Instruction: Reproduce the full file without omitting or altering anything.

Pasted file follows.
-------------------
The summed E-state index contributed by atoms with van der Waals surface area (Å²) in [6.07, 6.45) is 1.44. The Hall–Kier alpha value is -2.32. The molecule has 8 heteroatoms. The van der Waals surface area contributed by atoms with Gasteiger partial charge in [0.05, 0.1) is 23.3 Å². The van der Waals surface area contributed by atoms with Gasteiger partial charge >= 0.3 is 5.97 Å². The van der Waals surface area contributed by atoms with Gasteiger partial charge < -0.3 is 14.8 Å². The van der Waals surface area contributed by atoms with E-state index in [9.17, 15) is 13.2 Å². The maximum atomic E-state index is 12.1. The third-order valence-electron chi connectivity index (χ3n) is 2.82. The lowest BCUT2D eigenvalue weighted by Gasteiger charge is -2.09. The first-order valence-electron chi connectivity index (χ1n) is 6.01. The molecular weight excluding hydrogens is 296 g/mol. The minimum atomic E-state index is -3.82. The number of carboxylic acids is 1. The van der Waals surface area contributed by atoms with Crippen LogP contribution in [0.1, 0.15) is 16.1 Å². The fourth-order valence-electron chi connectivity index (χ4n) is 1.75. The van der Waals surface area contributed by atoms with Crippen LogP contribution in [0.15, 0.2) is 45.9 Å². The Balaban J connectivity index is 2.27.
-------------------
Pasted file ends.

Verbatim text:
The summed E-state index contributed by atoms with van der Waals surface area (Å²) in [6.07, 6.45) is 1.44. The Hall–Kier alpha value is -2.32. The molecule has 8 heteroatoms. The van der Waals surface area contributed by atoms with Gasteiger partial charge in [0.05, 0.1) is 23.3 Å². The van der Waals surface area contributed by atoms with Gasteiger partial charge >= 0.3 is 5.97 Å². The van der Waals surface area contributed by atoms with Gasteiger partial charge < -0.3 is 14.8 Å². The van der Waals surface area contributed by atoms with E-state index in [9.17, 15) is 13.2 Å². The maximum atomic E-state index is 12.1. The third-order valence-electron chi connectivity index (χ3n) is 2.82. The lowest BCUT2D eigenvalue weighted by Gasteiger charge is -2.09. The first-order valence-electron chi connectivity index (χ1n) is 6.01. The molecular weight excluding hydrogens is 296 g/mol. The minimum atomic E-state index is -3.82. The number of carboxylic acids is 1. The van der Waals surface area contributed by atoms with Crippen LogP contribution in [0.1, 0.15) is 16.1 Å². The fourth-order valence-electron chi connectivity index (χ4n) is 1.75. The van der Waals surface area contributed by atoms with Crippen LogP contribution in [0.15, 0.2) is 45.9 Å². The Balaban J connectivity index is 2.27.